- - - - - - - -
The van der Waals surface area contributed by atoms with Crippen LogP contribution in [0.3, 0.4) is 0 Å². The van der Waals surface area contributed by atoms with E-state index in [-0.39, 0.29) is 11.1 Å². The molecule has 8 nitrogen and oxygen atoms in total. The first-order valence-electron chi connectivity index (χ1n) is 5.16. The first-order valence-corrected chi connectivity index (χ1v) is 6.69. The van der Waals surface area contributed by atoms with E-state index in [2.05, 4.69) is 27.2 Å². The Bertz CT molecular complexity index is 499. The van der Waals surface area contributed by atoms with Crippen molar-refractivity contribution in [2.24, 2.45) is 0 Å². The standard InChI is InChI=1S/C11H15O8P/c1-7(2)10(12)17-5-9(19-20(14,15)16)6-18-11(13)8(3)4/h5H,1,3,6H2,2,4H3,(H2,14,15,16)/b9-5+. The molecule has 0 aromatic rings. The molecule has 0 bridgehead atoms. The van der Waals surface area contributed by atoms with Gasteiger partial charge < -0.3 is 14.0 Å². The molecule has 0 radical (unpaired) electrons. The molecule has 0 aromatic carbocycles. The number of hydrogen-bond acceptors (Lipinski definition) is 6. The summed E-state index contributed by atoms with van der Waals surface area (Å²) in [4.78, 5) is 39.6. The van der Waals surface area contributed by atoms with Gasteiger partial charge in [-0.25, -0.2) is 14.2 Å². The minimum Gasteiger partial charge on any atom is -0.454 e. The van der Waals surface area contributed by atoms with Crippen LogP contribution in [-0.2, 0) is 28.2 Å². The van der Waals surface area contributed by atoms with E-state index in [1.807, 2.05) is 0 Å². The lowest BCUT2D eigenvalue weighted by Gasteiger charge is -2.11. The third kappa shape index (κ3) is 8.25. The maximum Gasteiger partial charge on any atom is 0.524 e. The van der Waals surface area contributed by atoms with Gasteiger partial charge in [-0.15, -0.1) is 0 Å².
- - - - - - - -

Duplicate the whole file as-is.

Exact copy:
The van der Waals surface area contributed by atoms with Crippen LogP contribution in [0.3, 0.4) is 0 Å². The van der Waals surface area contributed by atoms with E-state index in [-0.39, 0.29) is 11.1 Å². The molecule has 8 nitrogen and oxygen atoms in total. The first-order valence-electron chi connectivity index (χ1n) is 5.16. The first-order valence-corrected chi connectivity index (χ1v) is 6.69. The van der Waals surface area contributed by atoms with E-state index in [2.05, 4.69) is 27.2 Å². The Bertz CT molecular complexity index is 499. The van der Waals surface area contributed by atoms with Crippen molar-refractivity contribution in [2.24, 2.45) is 0 Å². The standard InChI is InChI=1S/C11H15O8P/c1-7(2)10(12)17-5-9(19-20(14,15)16)6-18-11(13)8(3)4/h5H,1,3,6H2,2,4H3,(H2,14,15,16)/b9-5+. The molecule has 0 aromatic rings. The molecule has 0 bridgehead atoms. The van der Waals surface area contributed by atoms with Gasteiger partial charge < -0.3 is 14.0 Å². The molecule has 0 radical (unpaired) electrons. The molecule has 0 aromatic carbocycles. The number of hydrogen-bond acceptors (Lipinski definition) is 6. The summed E-state index contributed by atoms with van der Waals surface area (Å²) in [4.78, 5) is 39.6. The van der Waals surface area contributed by atoms with Gasteiger partial charge in [-0.25, -0.2) is 14.2 Å². The minimum Gasteiger partial charge on any atom is -0.454 e. The van der Waals surface area contributed by atoms with Crippen LogP contribution in [-0.2, 0) is 28.2 Å². The van der Waals surface area contributed by atoms with E-state index in [1.807, 2.05) is 0 Å². The lowest BCUT2D eigenvalue weighted by Gasteiger charge is -2.11. The third kappa shape index (κ3) is 8.25. The maximum Gasteiger partial charge on any atom is 0.524 e. The van der Waals surface area contributed by atoms with Gasteiger partial charge in [-0.15, -0.1) is 0 Å².